Horror in Translation

While feelings of dread and anxiety are universal, different cultures have different takes on what scares us the most. If you're a horror lover, you've probably seen a few horror movies from other parts of the world, but have you read any horror books from other countries? To get you started on your scary armchair travels, here are a few of the most frightening books translated into English.

Rene Depestre’s novel Hadriana in All My Dreams is a Haitian tale set in the 1930s during carnival season. On the day of her wedding, Hadriana drinks a mysterious potion and collapses at the altar. When her corpse goes missing from her grave, the townspeople are split on theories about her disappearance, revealing much about class and racial politics between Christianity and Vodou. This book, translated by Kaiama L. Glover, also has a forward by Edwidge Danticat.  

The Hole is a psychological thriller about a man, Oghi, who becomes paralyzed in a car accident that kills his wife. Oghi's mother-in-law becomes his primary caregiver. Much of the story is told through Oghi’s conscious thoughts; he is aware of what is going on around him but he cannot move or speak. Oghi contemplates his life, marriage, and relationships as his mother-in-law slowly destroys his late wife’s beloved garden. Author Hye-young Pyun of Seoul, Korea expertly crafts this inventive and claustrophobic tale, translated by Sora Kim-Russell.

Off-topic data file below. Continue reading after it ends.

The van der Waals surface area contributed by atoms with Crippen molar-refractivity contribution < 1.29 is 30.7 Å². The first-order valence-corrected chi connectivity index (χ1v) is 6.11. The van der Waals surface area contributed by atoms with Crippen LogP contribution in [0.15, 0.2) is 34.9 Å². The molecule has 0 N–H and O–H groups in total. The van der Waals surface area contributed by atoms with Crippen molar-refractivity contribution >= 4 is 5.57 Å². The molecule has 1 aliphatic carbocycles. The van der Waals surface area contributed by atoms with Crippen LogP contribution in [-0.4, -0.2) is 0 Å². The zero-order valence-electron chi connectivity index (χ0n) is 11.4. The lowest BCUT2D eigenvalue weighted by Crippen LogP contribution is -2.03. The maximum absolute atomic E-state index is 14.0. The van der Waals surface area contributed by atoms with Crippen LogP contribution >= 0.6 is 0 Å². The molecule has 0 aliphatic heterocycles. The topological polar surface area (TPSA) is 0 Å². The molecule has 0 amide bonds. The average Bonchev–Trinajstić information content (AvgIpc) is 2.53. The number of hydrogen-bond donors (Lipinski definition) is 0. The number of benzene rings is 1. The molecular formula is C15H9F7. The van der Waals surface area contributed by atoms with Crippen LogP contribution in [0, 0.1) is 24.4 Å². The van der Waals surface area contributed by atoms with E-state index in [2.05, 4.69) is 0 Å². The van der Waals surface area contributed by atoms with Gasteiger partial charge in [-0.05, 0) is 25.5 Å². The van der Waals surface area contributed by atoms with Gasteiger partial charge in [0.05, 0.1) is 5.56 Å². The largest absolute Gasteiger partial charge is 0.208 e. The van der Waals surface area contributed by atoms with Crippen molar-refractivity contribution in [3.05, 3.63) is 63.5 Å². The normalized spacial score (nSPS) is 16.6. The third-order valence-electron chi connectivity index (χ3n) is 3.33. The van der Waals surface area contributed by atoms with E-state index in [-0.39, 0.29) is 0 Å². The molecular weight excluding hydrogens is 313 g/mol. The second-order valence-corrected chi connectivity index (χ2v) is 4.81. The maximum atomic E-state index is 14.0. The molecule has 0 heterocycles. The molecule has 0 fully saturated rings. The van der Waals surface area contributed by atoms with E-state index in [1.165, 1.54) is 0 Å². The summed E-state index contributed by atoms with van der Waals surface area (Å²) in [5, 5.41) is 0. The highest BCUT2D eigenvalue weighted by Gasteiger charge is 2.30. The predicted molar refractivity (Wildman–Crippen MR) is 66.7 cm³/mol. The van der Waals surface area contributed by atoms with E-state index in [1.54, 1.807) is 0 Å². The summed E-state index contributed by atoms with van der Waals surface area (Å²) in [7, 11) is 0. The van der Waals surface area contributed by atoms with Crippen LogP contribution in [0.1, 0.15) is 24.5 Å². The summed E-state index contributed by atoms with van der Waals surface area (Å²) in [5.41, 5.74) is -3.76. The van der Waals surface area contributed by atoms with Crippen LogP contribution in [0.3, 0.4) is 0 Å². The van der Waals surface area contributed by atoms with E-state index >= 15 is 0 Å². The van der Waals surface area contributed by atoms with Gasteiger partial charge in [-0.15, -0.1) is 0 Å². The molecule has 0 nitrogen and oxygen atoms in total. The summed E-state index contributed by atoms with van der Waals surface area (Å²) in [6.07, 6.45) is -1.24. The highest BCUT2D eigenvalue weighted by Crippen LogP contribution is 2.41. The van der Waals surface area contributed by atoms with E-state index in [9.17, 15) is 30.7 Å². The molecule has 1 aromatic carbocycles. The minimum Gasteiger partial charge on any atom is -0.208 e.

If you like unrelenting dread in your horror novels, I Remember You takes Scandinavian crime stories to a new level. Three friends purchase a guest house in remote Iceland, and it might be haunted. Elsewhere in the country, a doctor is grieving the disappearance of his young son and investigating the suicide of an elderly woman. These stories intersect and intertwine in surprising ways. Translated by Philip Roughton, Icelandic author Yrsa Sigurdardottir takes cues from Stephen King and Let The Right One In's John Ajvide Lindqvist in this thrilling nailbiter.

Tender Is the Flesh is not for the faint of heart. As a seasoned horror fan, I cite it as being one of the most disturbing books I've ever read. Written by Argentinian author Agustina Bazterrica, and translated by Sarah Moses, the story follows a dystopian society where animals and plants are inedible, leaving cannibalism as the only option. It’s a hard book to recommend to just anyone, but the originality can’t be beat and the brutality will stick with you forever. If those things appeal to you and you can handle graphic depictions, definitely read this book. 

What translated horror books do you recommend?

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